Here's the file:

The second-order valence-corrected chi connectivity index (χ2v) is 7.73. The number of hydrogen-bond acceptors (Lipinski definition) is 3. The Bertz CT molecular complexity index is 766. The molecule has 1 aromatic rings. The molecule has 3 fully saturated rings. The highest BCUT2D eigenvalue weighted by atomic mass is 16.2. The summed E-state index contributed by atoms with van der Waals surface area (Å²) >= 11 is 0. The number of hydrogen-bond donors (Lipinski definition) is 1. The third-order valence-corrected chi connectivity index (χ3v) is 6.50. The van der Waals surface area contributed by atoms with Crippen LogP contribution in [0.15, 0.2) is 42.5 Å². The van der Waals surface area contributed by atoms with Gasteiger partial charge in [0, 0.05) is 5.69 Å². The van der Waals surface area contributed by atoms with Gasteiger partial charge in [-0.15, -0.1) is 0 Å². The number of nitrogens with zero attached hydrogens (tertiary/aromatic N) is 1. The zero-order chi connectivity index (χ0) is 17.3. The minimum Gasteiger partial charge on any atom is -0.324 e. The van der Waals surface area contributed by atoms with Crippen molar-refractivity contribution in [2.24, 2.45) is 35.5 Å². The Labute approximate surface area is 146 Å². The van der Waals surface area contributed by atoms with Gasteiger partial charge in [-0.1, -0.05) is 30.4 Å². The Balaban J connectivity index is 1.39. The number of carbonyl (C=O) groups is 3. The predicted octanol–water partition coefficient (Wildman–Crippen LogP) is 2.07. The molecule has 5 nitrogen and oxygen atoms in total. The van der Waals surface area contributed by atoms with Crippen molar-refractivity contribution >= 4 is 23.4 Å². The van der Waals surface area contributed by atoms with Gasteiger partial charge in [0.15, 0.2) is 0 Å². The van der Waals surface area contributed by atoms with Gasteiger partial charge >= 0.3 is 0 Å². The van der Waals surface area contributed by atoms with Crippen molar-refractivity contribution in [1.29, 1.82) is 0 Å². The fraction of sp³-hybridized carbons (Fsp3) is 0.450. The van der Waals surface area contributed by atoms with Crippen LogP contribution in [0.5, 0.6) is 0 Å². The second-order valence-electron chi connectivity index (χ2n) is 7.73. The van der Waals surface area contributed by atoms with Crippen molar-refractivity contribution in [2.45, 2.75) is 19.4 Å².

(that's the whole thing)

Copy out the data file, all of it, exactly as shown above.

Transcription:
The second-order valence-corrected chi connectivity index (χ2v) is 7.73. The number of hydrogen-bond acceptors (Lipinski definition) is 3. The Bertz CT molecular complexity index is 766. The molecule has 1 aromatic rings. The molecule has 3 fully saturated rings. The highest BCUT2D eigenvalue weighted by atomic mass is 16.2. The summed E-state index contributed by atoms with van der Waals surface area (Å²) >= 11 is 0. The number of hydrogen-bond donors (Lipinski definition) is 1. The third-order valence-corrected chi connectivity index (χ3v) is 6.50. The van der Waals surface area contributed by atoms with Crippen LogP contribution in [0.15, 0.2) is 42.5 Å². The van der Waals surface area contributed by atoms with Gasteiger partial charge in [0, 0.05) is 5.69 Å². The van der Waals surface area contributed by atoms with Gasteiger partial charge in [-0.15, -0.1) is 0 Å². The number of nitrogens with zero attached hydrogens (tertiary/aromatic N) is 1. The zero-order chi connectivity index (χ0) is 17.3. The minimum Gasteiger partial charge on any atom is -0.324 e. The van der Waals surface area contributed by atoms with Crippen molar-refractivity contribution in [2.24, 2.45) is 35.5 Å². The Labute approximate surface area is 146 Å². The van der Waals surface area contributed by atoms with Gasteiger partial charge in [-0.1, -0.05) is 30.4 Å². The Balaban J connectivity index is 1.39. The number of carbonyl (C=O) groups is 3. The predicted octanol–water partition coefficient (Wildman–Crippen LogP) is 2.07. The molecule has 5 nitrogen and oxygen atoms in total. The van der Waals surface area contributed by atoms with Crippen molar-refractivity contribution >= 4 is 23.4 Å². The van der Waals surface area contributed by atoms with Gasteiger partial charge in [0.15, 0.2) is 0 Å². The van der Waals surface area contributed by atoms with Gasteiger partial charge >= 0.3 is 0 Å². The van der Waals surface area contributed by atoms with Crippen molar-refractivity contribution in [1.29, 1.82) is 0 Å². The fraction of sp³-hybridized carbons (Fsp3) is 0.450. The van der Waals surface area contributed by atoms with Crippen LogP contribution in [0.5, 0.6) is 0 Å². The second-order valence-electron chi connectivity index (χ2n) is 7.73. The van der Waals surface area contributed by atoms with Crippen molar-refractivity contribution in [2.45, 2.75) is 19.4 Å².